Read more from Kyle Magnuson here.
Laura Barber - November 2011
We finally made it to the Everglades last February. Outside of the Galapagos, it was one of the most amazing places I have been to see the variety of birds and wild life. I was not prepared for the amount of things we would see. February is a great time to visit....water levels are low so the birds, gators, storks etc are all around the watering holes. The Anhinga Trail was one surprise after another! The animals had no fear of us and there were fledglings everywhere! In the shark Valley we saw so many birds and gators with babies and even a manatee in one of the inlets! Down at the point, where the ranger station is; we saw active osprey everywhere and even a croc. The trip was amazing.....we also saw several barred owls and their babies and a horned owl. there was activity but it wasn't crowded. The weather was warm but not hot and bugs were nonexistent. The one bird we did miss seeing was the roseate spoonbill so we are going again this year, a week earlier and are anticipating another wonderful adventure.
It is imperative that we maintain places such as the everglades and the other national parks. they are the true jewels of this country. visiting them restore ones sense of being and purpose.
Charles Crabtree - November 2008
To truly experience the Everglades one must be willing to be somewhat adventuresome.A trip down the coastline in a kayak or a canoe trip into the interior is a camping experience of a lifetime. I see the tourist fly by in their automobiles, stopping just long enough to snap a few camera shots, then leave the same day...Camp overnight, go on a guided tour, rent a canoe, talk to the Park Rangers. Live for a few days out-side of the box and see what wonders this park has to offer..You won't be dissappointed..
I only had two hours to visit Everglades National Park and it was definitely not enough time; the park is huge! I was only able to visit the Anhinga Trail and Pineland Trail, both near the Ernest Coe Visitor Center and the main park entrance. I absolutely recommend the Anhinga Trail. The wildlife there is amazing; I saw alligators, turtles and many different types of birds. I even saw a bird catch and eat a fish near the entrance. If you only have time to visit one place in the Everglades, this is definitely it. I left the trail fully satisfied. I could not believe I was actually in Florida. The Pineland Trail is also worth a visit although no wildlife could be seen here. My trip to the park was brief but it gave me a taste for a longer visit in the future. It is sad to note that the Everglades is one of only two endangered sites located in developed countries, the other being Dresden Elbe Valley in Germany.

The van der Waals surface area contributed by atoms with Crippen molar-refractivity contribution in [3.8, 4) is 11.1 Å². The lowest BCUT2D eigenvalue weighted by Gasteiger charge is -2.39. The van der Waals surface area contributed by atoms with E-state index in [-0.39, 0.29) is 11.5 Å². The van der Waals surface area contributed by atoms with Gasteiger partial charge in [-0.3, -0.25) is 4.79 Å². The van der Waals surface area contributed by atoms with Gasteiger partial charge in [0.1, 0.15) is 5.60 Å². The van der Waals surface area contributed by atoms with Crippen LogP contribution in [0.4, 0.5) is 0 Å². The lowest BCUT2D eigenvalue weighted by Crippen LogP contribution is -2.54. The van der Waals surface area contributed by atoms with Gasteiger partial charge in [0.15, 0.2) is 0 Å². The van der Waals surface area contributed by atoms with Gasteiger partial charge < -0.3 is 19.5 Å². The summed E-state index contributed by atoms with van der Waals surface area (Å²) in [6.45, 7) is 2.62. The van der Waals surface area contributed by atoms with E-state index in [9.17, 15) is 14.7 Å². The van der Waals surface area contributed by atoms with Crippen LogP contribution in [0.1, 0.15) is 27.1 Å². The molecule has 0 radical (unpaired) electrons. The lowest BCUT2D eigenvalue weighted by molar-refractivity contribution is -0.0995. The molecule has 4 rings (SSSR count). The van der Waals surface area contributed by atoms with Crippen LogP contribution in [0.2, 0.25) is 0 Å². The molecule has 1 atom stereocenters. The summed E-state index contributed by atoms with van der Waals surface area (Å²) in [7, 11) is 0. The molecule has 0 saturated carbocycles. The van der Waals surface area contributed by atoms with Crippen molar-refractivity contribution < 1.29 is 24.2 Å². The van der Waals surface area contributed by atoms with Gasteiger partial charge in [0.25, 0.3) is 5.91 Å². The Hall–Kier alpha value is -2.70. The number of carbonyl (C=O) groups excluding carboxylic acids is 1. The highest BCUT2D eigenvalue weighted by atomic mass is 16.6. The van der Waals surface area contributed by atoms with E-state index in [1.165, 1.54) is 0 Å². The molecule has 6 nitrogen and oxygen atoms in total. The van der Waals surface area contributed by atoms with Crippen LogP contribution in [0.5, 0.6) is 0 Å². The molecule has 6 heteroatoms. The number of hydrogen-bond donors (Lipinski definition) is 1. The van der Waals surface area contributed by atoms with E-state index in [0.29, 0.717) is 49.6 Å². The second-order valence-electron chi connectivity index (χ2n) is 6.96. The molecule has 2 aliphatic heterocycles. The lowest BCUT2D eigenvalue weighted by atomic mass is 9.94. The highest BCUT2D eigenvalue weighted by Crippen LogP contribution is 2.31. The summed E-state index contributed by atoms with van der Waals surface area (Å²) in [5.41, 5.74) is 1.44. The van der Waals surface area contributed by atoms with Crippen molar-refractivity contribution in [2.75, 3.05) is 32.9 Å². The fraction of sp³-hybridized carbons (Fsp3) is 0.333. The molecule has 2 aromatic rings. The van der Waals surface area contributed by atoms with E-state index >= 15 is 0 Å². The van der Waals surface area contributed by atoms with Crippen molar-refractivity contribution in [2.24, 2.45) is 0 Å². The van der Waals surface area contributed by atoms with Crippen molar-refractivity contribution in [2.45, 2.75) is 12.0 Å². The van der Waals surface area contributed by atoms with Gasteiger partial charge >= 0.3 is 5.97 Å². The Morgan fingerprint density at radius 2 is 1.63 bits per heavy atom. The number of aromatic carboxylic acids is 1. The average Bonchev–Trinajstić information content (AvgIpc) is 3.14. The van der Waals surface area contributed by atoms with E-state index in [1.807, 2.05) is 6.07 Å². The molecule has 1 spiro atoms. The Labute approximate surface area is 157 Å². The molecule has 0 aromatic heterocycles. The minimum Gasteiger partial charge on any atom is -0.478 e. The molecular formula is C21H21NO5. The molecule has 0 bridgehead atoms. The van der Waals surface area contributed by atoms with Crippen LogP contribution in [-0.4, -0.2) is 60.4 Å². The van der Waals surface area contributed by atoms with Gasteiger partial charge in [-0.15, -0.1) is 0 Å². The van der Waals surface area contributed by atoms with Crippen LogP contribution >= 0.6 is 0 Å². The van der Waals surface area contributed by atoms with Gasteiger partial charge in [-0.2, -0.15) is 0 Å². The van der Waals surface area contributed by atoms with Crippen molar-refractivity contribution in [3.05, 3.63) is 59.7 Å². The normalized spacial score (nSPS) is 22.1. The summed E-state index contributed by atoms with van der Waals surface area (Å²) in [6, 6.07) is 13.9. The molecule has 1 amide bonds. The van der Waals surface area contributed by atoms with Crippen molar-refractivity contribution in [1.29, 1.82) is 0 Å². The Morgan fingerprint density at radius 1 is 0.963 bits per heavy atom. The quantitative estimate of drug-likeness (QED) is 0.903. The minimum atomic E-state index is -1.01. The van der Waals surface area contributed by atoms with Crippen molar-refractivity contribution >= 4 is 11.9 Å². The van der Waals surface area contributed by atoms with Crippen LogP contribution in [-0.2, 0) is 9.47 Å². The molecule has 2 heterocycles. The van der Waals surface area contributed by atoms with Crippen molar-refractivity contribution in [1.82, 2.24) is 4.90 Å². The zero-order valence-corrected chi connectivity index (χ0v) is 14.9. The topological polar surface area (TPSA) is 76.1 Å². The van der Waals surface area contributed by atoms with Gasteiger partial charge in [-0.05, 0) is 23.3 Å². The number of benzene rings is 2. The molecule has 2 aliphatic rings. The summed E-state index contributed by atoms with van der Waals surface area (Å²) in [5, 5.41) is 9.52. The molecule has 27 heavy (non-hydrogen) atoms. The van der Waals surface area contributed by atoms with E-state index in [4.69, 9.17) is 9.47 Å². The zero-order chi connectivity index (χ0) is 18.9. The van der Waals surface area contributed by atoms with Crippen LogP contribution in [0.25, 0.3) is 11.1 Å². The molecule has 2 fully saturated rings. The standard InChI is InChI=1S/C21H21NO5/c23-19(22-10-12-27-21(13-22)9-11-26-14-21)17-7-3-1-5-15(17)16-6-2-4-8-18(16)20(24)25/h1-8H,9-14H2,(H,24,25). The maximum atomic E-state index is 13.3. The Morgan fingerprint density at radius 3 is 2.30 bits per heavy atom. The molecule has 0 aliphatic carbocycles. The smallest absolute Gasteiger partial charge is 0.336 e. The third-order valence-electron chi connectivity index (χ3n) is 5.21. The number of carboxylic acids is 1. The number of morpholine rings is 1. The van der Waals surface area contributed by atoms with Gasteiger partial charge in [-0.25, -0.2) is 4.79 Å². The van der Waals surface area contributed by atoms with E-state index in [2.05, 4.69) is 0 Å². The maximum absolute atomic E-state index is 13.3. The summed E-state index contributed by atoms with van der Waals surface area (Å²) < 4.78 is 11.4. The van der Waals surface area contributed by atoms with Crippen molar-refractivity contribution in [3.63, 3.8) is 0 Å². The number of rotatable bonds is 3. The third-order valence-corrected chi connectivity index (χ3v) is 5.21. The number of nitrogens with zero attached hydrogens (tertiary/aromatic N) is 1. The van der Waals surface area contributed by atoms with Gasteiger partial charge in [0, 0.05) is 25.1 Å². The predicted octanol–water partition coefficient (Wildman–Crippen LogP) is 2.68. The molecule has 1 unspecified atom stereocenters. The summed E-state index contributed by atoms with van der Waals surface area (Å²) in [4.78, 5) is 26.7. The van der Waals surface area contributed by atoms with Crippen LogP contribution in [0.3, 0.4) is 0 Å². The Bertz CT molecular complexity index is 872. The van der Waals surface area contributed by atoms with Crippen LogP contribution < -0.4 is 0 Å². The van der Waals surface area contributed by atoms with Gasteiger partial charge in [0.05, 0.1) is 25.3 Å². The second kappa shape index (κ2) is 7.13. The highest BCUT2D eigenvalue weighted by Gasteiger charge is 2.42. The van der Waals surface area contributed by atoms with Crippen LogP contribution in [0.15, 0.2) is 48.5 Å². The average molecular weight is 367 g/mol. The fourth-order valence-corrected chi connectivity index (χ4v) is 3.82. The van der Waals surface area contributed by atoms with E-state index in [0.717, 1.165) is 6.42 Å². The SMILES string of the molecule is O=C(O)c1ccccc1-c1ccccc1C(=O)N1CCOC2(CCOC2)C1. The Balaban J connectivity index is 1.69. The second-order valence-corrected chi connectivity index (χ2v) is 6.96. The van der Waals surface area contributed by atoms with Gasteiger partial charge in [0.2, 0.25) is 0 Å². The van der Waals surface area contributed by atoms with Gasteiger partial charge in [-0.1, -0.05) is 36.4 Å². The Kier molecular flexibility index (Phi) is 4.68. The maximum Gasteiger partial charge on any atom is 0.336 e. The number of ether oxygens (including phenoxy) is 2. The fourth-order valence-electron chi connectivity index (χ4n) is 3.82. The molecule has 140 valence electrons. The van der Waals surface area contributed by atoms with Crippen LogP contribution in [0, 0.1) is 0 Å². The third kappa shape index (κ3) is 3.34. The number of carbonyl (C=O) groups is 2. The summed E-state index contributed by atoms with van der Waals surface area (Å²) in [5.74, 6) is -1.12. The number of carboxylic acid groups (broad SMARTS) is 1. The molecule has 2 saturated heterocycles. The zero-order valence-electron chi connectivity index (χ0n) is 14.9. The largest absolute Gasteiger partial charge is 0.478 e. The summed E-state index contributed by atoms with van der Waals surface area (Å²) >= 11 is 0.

Update: The site was removed from the endangered list during the 31st Session of the World Heritage Committee in 2007.
Emilia Bautista King - March 2006
The Everglades is one of 26 World Heritage Sites in danger and according to Smithsonian magazine, is currently "the focus of the world's largest environmental restoration project." It is the only place on earth that has both alligators and crocodiles living side by side. And contrary to what people say, it's a marsh, not a swamp because its main vegetation is grassy, not woody.
I went to the Everglades in March 2003 to go canoeing with my husband. He wanted us to canoe for a day and camp on a chickee, a wooden raised platform above the marsh. I wasn't crash hot on the idea but little did I know that my husband had planned on proposing that night on the chickee. We canoed for a few hours but got terribly lost. We gave up on reaching the chickee and decided to turn back before the sun went down. Needless to say, I didn't get my proposal that night but a few nights later in Key West, right beside the Atlantic Ocean!
James Kovacs - February 2006
I was not that impressed with the Everglades.
I didn't hold any scenic marvels for me nor did it
seem to capture my interest or imagination.
I know the Everglades are a vital and important natural
South Florida resource. But I thought the experience
of going to the Everglades was of little touristic value.
Solivagant - July 2005
If you are visiting the man-made and theme park attractions or beach resorts of Central Florida it is certainly a bit out of the way to get down to the Everglades but, combined with a trip to Art Deco Miami Beach and out to Key West, it can be well worthwhile.
The Everglades is situated only a few miles SW of the enormous Miami conurbation and is on the list of Endangered WHS both because of the effect of water usage and diversions “upstream” of the park which threaten to deny the area the water supply it needs to maintain its ecosystem and because of the pollution caused by fertilisers etc.